Instrumentation Amp Issues???

Discussion in 'General Electronics Chat' started by pjk1939, Feb 29, 2012.

  1. pjk1939

    Thread Starter New Member

    Feb 29, 2012
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    Hello all,

    I am new to the forums and hopefully I can be some help to someone in the future; however, I have a question of my own.

    I am testing an instrumentation amplifier (INA128P).
    http://search.digikey.com/us/en/products/INA128P/INA128P-ND/251085

    I am using a regulated 3.3V as the V+ and ground as the V-.
    I am sending 1.0V into Vin+ and hooking Vin- and REF to ground.
    I used both a 50k and 100k between the RG pins.

    The gain of the in-amp is 1+(50k/RG).

    I measured the output with a multimeter and was expecting something around 1.5V and 2V, respectively.

    However, I received .094V for both resistance values. So my questions are:
    1. Is the in-amp bad or blown?
    2. Is this a proper way of testing the in-amp?
    3. If it is not the proper way of testing, what would be a better way? I only have two variable power supplies.

    Thanks in advance.
     
  2. #12

    Expert

    Nov 30, 2010
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    Common mode voltage range is listed on the datasheet as V+ minus 1.4 volts and V- plus 1.7 volts typical. Your input is only 1 volt above the negative supply voltage.
     
  3. pjk1939

    Thread Starter New Member

    Feb 29, 2012
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    Alright I see that in the datasheet; however, if you don't mind me asking, could you explain exactly what that means?

    Am I not allowed to input anything less than 1.4 V into the Vin+?

    Thanks and sorry for my inexperience.
     
  4. t_n_k

    AAC Fanatic!

    Mar 6, 2009
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    The other problem you have is that the specified unipolar operating supply range is from 4.5V to 36V whereas you are only providing 3.3V.
     
  5. pjk1939

    Thread Starter New Member

    Feb 29, 2012
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    Oh, well I thought that the "Wide Supply Range = +- 2.25V to +-18V" signified that 3.3V is fine.

    It is located in the Features section on the first page.

    Thanks again.
     
  6. t_n_k

    AAC Fanatic!

    Mar 6, 2009
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    No. The notation ±2.25V means you would have a bipolar supply providing a total of 4.5V across the device supply terminals. Your supply of 3.3V is insufficient for guaranteed performance per the device specs.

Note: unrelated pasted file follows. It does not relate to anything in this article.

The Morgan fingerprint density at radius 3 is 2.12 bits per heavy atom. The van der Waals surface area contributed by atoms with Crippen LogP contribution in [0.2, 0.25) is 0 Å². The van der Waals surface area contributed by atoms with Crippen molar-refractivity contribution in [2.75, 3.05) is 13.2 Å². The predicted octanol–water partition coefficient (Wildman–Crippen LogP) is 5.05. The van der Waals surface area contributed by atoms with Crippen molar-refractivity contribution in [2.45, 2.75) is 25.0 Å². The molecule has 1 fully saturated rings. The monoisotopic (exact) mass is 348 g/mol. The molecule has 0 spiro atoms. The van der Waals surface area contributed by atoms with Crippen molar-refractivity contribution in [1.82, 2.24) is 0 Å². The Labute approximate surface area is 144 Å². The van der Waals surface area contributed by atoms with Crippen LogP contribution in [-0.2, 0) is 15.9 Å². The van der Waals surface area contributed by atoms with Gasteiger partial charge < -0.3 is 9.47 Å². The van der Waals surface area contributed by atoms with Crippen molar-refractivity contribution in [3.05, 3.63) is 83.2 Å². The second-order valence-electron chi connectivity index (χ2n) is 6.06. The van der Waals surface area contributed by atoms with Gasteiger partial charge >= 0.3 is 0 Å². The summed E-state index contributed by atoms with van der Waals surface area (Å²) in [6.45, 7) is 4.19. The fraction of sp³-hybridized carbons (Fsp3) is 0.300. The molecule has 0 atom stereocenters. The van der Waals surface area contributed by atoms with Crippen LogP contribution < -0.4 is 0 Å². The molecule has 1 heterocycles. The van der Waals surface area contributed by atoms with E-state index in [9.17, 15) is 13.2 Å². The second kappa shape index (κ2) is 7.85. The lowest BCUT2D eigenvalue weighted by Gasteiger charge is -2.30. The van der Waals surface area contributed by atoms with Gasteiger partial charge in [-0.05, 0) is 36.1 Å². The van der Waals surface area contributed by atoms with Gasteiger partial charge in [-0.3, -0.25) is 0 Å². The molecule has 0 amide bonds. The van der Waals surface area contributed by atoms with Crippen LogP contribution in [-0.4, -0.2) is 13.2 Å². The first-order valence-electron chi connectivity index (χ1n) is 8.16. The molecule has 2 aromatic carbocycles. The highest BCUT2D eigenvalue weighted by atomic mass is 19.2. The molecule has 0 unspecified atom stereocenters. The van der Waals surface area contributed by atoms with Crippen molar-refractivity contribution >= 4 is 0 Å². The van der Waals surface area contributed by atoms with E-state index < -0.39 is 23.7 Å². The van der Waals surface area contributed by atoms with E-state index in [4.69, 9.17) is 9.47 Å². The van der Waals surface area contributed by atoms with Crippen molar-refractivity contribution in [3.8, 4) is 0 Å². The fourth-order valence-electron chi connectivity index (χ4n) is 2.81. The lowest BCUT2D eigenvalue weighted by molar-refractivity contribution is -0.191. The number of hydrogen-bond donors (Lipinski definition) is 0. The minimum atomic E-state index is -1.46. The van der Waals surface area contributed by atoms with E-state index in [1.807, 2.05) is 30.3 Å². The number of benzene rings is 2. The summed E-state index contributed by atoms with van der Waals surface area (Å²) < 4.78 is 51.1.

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  7. #12

    Expert

    Nov 30, 2010
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    I was busy with the LM431 problem for a while.
     
  8. pjk1939

    Thread Starter New Member

    Feb 29, 2012
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    Alright I understand now. Thank you for your reply.

    #12 did happen to mention the common mode voltage range, could either of you or anyone else explain what V+ minus 1.4 V and V- plus 1.7V means?

    Thank you for all your help. You all are very knowledgeable.
     
  9. t_n_k

    AAC Fanatic!

    Mar 6, 2009
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    An instrumentation amp has two input levels of interest. The difference input and the common mode input. The term 'common mode voltage' simply means a signal voltage level that is common to both the ± amplifier inputs. For instance one might want to measure the small difference ΔV=10mV between two signals which have a common DC offset of Vcm=5V. We want the differential amplifier to only amplify the actual difference ΔV and to be unaffected by the 5V common mode DC offset. The ability of the amplifier to reject any influence of the common mode signal level is a measure of its effectiveness.

    There is a range of common mode input level over which the performance of the device can be guaranteed to meet the specification. At worst - in this particular device case, if the common mode level is no greater than 2V below the +ve supply rail or no less than 2V above the negative supply rail then the device common mode performance should meet common mode rejection specifications. With a minimum 4.5V supply rail total, this doesn't leave you much room to maneuver on the input common mode level. The typical values quoted give you a little more scope with a minimum of risk of loss of guaranteed common mode performance.
     
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  10. pjk1939

    Thread Starter New Member

    Feb 29, 2012
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    Thank you so much, I don't completely understand; however, your explanation was very informative and I do a much better understand than I did.

    Thank You.
     
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